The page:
Bredin Report: Q&A: How a Leading Marketer Uses Data in SMB Content

In a recent Bredin Fastcast, our CEO Stu Richards talked with Mackenzie Pedroza, Director of Marketing at Brightflow AI, about the best ways to use data to improve the performance of SMB-facing content. Brightflow AI is a fintech platform that helps SMBs take control of their cash flow and marketing performance.

Pedroza shared her experience developing and using data-driven content to reach SMB decision-makers and getting coverage in the business media.

Stu Richards: Bredin research shows that peer insights are one of the most valuable resources for SMBs when researching new products. How important have peer insights been in your content marketing?

Mackenzie Pedroza: Peer data is huge. For example, when I was senior marketing manager for QuickBooks U.S. at Intuit, accountants were our main audience. Accountants are typically sole proprietors and see their peers as competitors. Research enabled us to give them benchmarking data on things like how others in their field were setting rates or focusing their business. It gave them insights they couldn’t get otherwise if they didn’t have a network of trusted peers.

Richards: How important is content in your SMB marketing strategy?

Pedroza: Content is super critical. And data helps our content be useful in enabling our customers and prospects to make decisions, save and make more money, and advocate for themselves with senior management. For an established industry leader like QuickBooks, high quality is expected. For a newer company like Brightflow AI, data-driven content helps us earn credibility and build trust. It helps us prove our value even before someone begins working with us.

Richards: What content formats lend themselves best to using data?

Pedroza: We use a wide variety of content formats. Guides and whitepapers are great for generating new leads. From these, we can spin off things like checklists or articles. We typically create webinars and videos based on the guide content, and also use the data to generate interest for conference speaking opportunities.

Richards: What is the shelf life of content created with research data?

Pedroza: We try to stretch things out and create content that is as evergreen as possible. For example, we might start by creating a whitepaper and feature it as a gated lead gen asset for a few months. Then, we turn the information into an ungated page on our website to drive results for organic keywords. So far, we’ve created eight pieces of content from a market volatility survey we conducted last fall, including a guide, a checklist, internal and external articles, a webinar, a video, and a speaker pitch that resulted in our CEO being offered a keynote. Next, we’ll be taking verbatims from responses to open-ended questions and turning those into a guide. As we dive further into the insight, we see a lot of great information that can offer real value in prospecting campaigns.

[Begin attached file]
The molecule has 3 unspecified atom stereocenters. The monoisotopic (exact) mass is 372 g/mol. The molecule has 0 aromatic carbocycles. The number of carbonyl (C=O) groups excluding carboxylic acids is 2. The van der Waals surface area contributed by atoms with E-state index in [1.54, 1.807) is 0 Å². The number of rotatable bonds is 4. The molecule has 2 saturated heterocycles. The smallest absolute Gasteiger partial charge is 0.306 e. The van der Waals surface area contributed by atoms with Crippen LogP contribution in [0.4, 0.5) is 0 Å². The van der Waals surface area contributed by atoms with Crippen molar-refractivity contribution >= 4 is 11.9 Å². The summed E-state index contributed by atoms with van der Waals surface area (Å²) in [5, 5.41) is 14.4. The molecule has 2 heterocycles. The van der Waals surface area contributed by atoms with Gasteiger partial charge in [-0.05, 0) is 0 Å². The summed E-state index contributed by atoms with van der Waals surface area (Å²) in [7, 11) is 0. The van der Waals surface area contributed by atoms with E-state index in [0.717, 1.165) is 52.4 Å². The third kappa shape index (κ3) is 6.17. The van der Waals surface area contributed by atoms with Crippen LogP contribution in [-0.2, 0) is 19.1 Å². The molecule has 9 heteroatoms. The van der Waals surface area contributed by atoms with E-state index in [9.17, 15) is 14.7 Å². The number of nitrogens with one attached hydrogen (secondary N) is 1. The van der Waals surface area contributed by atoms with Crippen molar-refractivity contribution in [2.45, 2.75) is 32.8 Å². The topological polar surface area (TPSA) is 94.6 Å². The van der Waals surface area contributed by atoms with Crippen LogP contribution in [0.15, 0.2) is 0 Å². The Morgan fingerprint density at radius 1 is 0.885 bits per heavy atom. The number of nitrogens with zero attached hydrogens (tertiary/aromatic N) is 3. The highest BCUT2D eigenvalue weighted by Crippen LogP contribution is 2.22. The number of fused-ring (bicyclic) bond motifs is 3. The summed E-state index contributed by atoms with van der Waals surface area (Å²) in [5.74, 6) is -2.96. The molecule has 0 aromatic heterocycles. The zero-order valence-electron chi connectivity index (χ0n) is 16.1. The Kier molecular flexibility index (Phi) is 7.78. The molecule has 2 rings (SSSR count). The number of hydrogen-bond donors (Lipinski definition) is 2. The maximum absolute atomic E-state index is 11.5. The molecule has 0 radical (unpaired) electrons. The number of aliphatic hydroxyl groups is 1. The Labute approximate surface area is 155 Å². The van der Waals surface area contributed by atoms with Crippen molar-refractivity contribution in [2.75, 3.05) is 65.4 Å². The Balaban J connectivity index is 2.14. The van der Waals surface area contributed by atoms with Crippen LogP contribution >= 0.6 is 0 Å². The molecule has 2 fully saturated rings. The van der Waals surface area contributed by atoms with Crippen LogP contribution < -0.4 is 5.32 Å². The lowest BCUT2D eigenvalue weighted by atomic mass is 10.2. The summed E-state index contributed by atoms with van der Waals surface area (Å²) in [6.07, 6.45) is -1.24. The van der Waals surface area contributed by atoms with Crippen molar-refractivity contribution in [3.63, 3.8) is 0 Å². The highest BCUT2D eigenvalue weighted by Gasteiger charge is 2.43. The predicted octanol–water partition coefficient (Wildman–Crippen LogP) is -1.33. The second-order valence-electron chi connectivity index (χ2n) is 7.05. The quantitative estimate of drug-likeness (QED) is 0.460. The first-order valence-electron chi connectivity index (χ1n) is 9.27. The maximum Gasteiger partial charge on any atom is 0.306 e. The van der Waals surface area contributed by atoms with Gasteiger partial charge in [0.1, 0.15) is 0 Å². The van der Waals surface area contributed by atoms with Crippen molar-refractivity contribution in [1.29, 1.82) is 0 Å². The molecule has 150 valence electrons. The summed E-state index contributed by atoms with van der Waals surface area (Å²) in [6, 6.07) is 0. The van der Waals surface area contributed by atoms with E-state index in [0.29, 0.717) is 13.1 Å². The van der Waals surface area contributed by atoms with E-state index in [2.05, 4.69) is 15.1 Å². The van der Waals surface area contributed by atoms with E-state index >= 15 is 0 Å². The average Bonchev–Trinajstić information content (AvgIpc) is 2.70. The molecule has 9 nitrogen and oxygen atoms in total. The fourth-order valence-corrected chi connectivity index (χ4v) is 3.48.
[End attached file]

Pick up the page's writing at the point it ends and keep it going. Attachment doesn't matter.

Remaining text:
Richards: When you develop a research-based campaign, are you integrating social and PR into the mix?

Pedroza: Yes. Every piece of content that we create that isn’t exclusive to our customers we push out via social. Sharing individual data points in posts is another way to stretch out the lifespan of your content. We do a press release and pitch journalists with the survey results, sometimes offering exclusives. For one campaign we partnered with a contributor to Entrepreneur, and we were able to place survey results into his article. This resulted in a strong backlink in the article to our website, which was super helpful from an SEO and PR perspective.

Richards: What are some ways to get the media interested in your research?

Pedroza: Whenever possible, tie your research to what is happening in the news. Every journalist is looking for their own angle on current events, and your survey could give them a unique perspective. Offer reporters quotes from subject matter experts, such as your own executives or customers, to help flesh out the story. Reach out to not just big publications but your industry’s trade media. If you provide them with valuable material, you’ll build a network of journalists who will come to you in the future, because they see you as a trusted resource.

Richards: What are some best practices for developing a research plan?

Pedroza: Imagine in a perfect world what you’d like to see at the end of the project and work your way back. You can’t manufacture results, but knowing what you’d like to see will help you ask the right questions. Also, ask the most important questions at the top of the survey. And don’t forget to ask different stakeholders in your organization — such as product development or engineering — what they would like to ask. These results can be valuable internally, even if they’re not useful for marketing purposes. And, as a bonus, having other teams invested in the survey’s outcome can help you sell senior management on the cost of funding the research.

Need help understanding and/or engaging SMBs? Bredin can keep you up to date on evolving SMB needs and challenges through quick-turn, actionable market research. We can also help you develop high-value content and social posts to boost SMB awareness, brand perception, leads, conversion and revenue.


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About Bredin

Bredin was founded in 1991 by America's foremost small business expert, author and syndicated columnist Alice Bredin. From its beginning, Bredin was designed to be a breed apart: 50% research consultancy, 50% creative agency, 100% focused on SMB. Based in Somerville, Mass., Bredin helps Fortune 500 companies understand, reach and retain SMB customers through timely, targeted research and award-winning marketing programs.